Relaymedia

Academy Awards Officials Rescind 'Alone Yet Not Alone' Oscar Nomination After Controversy, Debate

( [email protected] ) Jan 30, 2014 02:41 PM EST
Days after announcing its nomination would not be revoked, the Academy of Motion Picture Arts and Sciences has disqualified the song "Alone, Yet Not Alone" from the Best Original Song category for "electoral impropriety."
A scene from the faith-based film “Alone Yet Not Alone.” (Alone Yet Not Alone)

Days after announcing its nomination would not be revoked, the Academy of Motion Picture Arts and Sciences has disqualified the song "Alone, Yet Not Alone" from the Best Original Song category for "electoral impropriety."

This is only the sixth time in Oscar history a nomination has been revoked.

Officials say the song's composer, Bruce Broughton, abused his position within the Academy to secure votes for the song, which had raised eyebrows with its nomination earlier this month.

Bruce Broughton, previously served as head of the Academy's music branch and is currently a member of its executive committee. He admits to sending emails to voting members of music branch, encouraging them to consider the song, but says he did nothing wrong.

"What happens is that the music branch of the Academy puts all the songs on a disc, and I was concerned this song would be really easy to overlook," he told Entertainment Weekly. "So, yeah, I wrote some people and said, 'Could you just take a look?' That was literally the extent of the campaigning."

While no specific rule was broken, the Oscar's Board of Governors said Broughton's actions violated the Academy's goal of ensuring a fair and ethnical competition.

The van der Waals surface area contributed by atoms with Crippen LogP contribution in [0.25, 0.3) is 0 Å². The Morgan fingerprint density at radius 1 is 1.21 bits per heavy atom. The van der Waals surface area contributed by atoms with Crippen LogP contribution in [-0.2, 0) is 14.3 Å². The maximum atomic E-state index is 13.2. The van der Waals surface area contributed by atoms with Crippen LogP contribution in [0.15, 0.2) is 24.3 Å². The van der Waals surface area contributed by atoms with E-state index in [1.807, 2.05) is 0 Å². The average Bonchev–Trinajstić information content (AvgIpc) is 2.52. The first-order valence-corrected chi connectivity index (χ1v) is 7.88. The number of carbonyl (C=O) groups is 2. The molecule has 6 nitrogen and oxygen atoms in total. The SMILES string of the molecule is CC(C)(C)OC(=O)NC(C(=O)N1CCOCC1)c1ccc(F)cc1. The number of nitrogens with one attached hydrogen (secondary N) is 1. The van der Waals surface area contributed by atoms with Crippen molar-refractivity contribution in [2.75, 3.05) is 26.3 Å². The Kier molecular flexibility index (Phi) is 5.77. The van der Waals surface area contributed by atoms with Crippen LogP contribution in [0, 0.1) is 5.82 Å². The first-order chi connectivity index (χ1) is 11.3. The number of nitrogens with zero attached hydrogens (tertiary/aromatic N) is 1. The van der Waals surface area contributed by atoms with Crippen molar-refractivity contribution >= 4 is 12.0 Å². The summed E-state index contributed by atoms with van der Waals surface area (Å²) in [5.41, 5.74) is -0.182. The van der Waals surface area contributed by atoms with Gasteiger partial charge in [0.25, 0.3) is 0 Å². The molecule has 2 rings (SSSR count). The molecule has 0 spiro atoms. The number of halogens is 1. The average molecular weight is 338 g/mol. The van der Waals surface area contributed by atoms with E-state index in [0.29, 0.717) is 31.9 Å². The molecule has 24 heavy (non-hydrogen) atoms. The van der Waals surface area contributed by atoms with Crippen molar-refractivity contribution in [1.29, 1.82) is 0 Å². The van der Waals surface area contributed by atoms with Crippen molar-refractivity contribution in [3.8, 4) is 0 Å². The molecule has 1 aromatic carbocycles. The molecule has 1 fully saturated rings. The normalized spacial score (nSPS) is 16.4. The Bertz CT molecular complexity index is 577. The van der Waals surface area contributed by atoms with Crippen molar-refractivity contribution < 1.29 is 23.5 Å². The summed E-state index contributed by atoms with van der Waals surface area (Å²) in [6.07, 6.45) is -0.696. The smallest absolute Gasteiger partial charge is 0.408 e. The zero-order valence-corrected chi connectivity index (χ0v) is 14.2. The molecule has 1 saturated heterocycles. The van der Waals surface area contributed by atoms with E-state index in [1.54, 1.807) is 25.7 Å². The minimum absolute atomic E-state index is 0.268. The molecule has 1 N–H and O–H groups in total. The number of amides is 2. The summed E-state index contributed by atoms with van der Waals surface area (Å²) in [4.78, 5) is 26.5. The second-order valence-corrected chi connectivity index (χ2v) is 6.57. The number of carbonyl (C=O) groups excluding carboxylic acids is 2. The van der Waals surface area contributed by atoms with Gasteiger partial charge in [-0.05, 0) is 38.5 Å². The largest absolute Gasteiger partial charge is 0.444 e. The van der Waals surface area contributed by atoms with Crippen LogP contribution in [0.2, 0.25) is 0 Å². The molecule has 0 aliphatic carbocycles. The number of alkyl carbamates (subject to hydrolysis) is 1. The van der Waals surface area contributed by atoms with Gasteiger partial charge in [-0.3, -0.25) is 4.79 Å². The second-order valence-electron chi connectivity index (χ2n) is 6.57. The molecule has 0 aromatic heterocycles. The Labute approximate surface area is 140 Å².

Academy president, Cheryl Boone Isaacs, supports the board.

"No matter how well-intentioned the communication, using one's position as a former governor and current executive committee member to personally promote one's own Oscar submission creates the appearance of an unfair advantage," she said in a statement.

Broughton is calling the disqualification unfair.

"I'm devastated," he said in a released statement. "I indulged in the simplest grass-roots campaign and it went against me when the song started getting attention. I got taken down by the competition that has months of promotion and advertising behind them. I simply asked people to find the song and consider it."

"Alone, Yet Not Alone," written for a religious drama of the same title, has been the topic of debate since Academy Award nominations were announced on Jan. 16.

Performed by evangelical Christian singer Joni Eareckson Tada, the song was not widely known before its nomination. Tada, who is a quadriplegic, also runs Joni and Friends, an international ministry for those with disabilities.

When the song was nominated for an Oscar, Tada told reporters she was just as surprised as everyone else.

"... I was absolutely amazed. I mean, it's not too often that a family-friendly, Christian-themed film is up for an Oscar in any category," she said in an interview with World. "I was just so thankful to God that it's receiving so much interest from the press."

She said she saw her performance as an opportunity to show God's power,

"God seems to delight in taking the ill-equipped, untrained, unskilled, and unprofessional and placing them to do a job so that the whole world would know that God is God," she said.

The Academy is not replacing "Alone, Yet Not Alone" in the Best Original Song competition, leaving only four songs in the category: "Happy" from Despicable Me 2, "Let It Go" from Frozen, "The Moon Song" from Her and "Ordinary Love" from Mandela: Long Walk to Freedom.

The Oscars air Sunday, March 2 on ABC.